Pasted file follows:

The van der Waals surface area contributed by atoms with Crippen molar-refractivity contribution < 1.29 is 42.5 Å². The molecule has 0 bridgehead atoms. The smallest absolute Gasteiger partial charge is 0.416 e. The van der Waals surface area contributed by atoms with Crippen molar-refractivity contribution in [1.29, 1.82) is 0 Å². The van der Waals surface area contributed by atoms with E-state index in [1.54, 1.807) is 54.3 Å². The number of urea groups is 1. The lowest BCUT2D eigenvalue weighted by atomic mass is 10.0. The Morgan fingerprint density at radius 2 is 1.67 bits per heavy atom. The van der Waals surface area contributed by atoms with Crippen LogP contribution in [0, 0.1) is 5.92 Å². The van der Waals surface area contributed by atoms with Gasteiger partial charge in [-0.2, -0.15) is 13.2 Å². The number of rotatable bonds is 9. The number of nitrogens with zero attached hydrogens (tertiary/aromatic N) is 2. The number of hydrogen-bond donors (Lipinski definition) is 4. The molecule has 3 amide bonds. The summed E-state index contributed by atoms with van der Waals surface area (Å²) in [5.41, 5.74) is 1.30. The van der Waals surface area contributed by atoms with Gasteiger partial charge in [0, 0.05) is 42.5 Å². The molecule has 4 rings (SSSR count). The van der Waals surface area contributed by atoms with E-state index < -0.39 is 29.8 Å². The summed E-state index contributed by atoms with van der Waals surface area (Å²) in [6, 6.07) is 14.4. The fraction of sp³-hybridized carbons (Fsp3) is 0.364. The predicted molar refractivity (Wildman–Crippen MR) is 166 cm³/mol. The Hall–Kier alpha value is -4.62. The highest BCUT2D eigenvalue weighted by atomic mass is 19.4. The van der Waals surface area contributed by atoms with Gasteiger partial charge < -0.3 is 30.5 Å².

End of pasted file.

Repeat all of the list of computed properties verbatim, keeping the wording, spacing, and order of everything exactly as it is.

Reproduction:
The van der Waals surface area contributed by atoms with Crippen molar-refractivity contribution < 1.29 is 42.5 Å². The molecule has 0 bridgehead atoms. The smallest absolute Gasteiger partial charge is 0.416 e. The van der Waals surface area contributed by atoms with Crippen molar-refractivity contribution in [1.29, 1.82) is 0 Å². The van der Waals surface area contributed by atoms with E-state index in [1.54, 1.807) is 54.3 Å². The number of urea groups is 1. The lowest BCUT2D eigenvalue weighted by atomic mass is 10.0. The Morgan fingerprint density at radius 2 is 1.67 bits per heavy atom. The van der Waals surface area contributed by atoms with Crippen LogP contribution in [0, 0.1) is 5.92 Å². The van der Waals surface area contributed by atoms with Gasteiger partial charge in [-0.2, -0.15) is 13.2 Å². The number of rotatable bonds is 9. The number of nitrogens with zero attached hydrogens (tertiary/aromatic N) is 2. The number of hydrogen-bond donors (Lipinski definition) is 4. The molecule has 3 amide bonds. The summed E-state index contributed by atoms with van der Waals surface area (Å²) in [5.41, 5.74) is 1.30. The van der Waals surface area contributed by atoms with Gasteiger partial charge in [0, 0.05) is 42.5 Å². The molecule has 4 rings (SSSR count). The van der Waals surface area contributed by atoms with E-state index < -0.39 is 29.8 Å². The summed E-state index contributed by atoms with van der Waals surface area (Å²) in [6, 6.07) is 14.4. The fraction of sp³-hybridized carbons (Fsp3) is 0.364. The predicted molar refractivity (Wildman–Crippen MR) is 166 cm³/mol. The Hall–Kier alpha value is -4.62. The highest BCUT2D eigenvalue weighted by atomic mass is 19.4. The van der Waals surface area contributed by atoms with Gasteiger partial charge < -0.3 is 30.5 Å².